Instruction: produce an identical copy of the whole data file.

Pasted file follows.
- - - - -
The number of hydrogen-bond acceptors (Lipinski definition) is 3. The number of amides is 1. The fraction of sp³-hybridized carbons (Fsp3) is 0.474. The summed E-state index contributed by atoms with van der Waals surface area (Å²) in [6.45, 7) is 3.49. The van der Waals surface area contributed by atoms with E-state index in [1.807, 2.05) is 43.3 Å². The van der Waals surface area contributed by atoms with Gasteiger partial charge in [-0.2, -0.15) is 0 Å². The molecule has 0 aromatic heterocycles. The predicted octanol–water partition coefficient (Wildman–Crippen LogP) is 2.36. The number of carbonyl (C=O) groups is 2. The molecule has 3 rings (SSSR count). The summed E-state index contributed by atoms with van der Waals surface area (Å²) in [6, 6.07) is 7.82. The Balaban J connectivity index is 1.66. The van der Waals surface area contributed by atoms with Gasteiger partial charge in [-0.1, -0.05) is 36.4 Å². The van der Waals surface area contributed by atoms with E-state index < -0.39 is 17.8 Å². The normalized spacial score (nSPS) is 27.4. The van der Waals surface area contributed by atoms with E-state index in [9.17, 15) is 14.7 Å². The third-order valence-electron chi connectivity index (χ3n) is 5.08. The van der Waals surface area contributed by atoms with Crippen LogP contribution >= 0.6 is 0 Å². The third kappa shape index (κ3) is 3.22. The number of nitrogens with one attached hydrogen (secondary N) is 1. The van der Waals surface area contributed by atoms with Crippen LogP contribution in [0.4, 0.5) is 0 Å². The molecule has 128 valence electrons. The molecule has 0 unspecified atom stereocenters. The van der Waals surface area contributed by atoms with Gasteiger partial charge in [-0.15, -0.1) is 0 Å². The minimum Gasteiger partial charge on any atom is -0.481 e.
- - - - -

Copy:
The number of hydrogen-bond acceptors (Lipinski definition) is 3. The number of amides is 1. The fraction of sp³-hybridized carbons (Fsp3) is 0.474. The summed E-state index contributed by atoms with van der Waals surface area (Å²) in [6.45, 7) is 3.49. The van der Waals surface area contributed by atoms with E-state index in [1.807, 2.05) is 43.3 Å². The van der Waals surface area contributed by atoms with Gasteiger partial charge in [-0.2, -0.15) is 0 Å². The molecule has 0 aromatic heterocycles. The predicted octanol–water partition coefficient (Wildman–Crippen LogP) is 2.36. The number of carbonyl (C=O) groups is 2. The molecule has 3 rings (SSSR count). The summed E-state index contributed by atoms with van der Waals surface area (Å²) in [6, 6.07) is 7.82. The Balaban J connectivity index is 1.66. The van der Waals surface area contributed by atoms with Gasteiger partial charge in [-0.1, -0.05) is 36.4 Å². The van der Waals surface area contributed by atoms with E-state index < -0.39 is 17.8 Å². The normalized spacial score (nSPS) is 27.4. The van der Waals surface area contributed by atoms with E-state index in [9.17, 15) is 14.7 Å². The third-order valence-electron chi connectivity index (χ3n) is 5.08. The van der Waals surface area contributed by atoms with Crippen LogP contribution >= 0.6 is 0 Å². The third kappa shape index (κ3) is 3.22. The number of nitrogens with one attached hydrogen (secondary N) is 1. The van der Waals surface area contributed by atoms with Crippen LogP contribution in [0.4, 0.5) is 0 Å². The molecule has 128 valence electrons. The molecule has 0 unspecified atom stereocenters. The van der Waals surface area contributed by atoms with Gasteiger partial charge in [-0.15, -0.1) is 0 Å². The minimum Gasteiger partial charge on any atom is -0.481 e.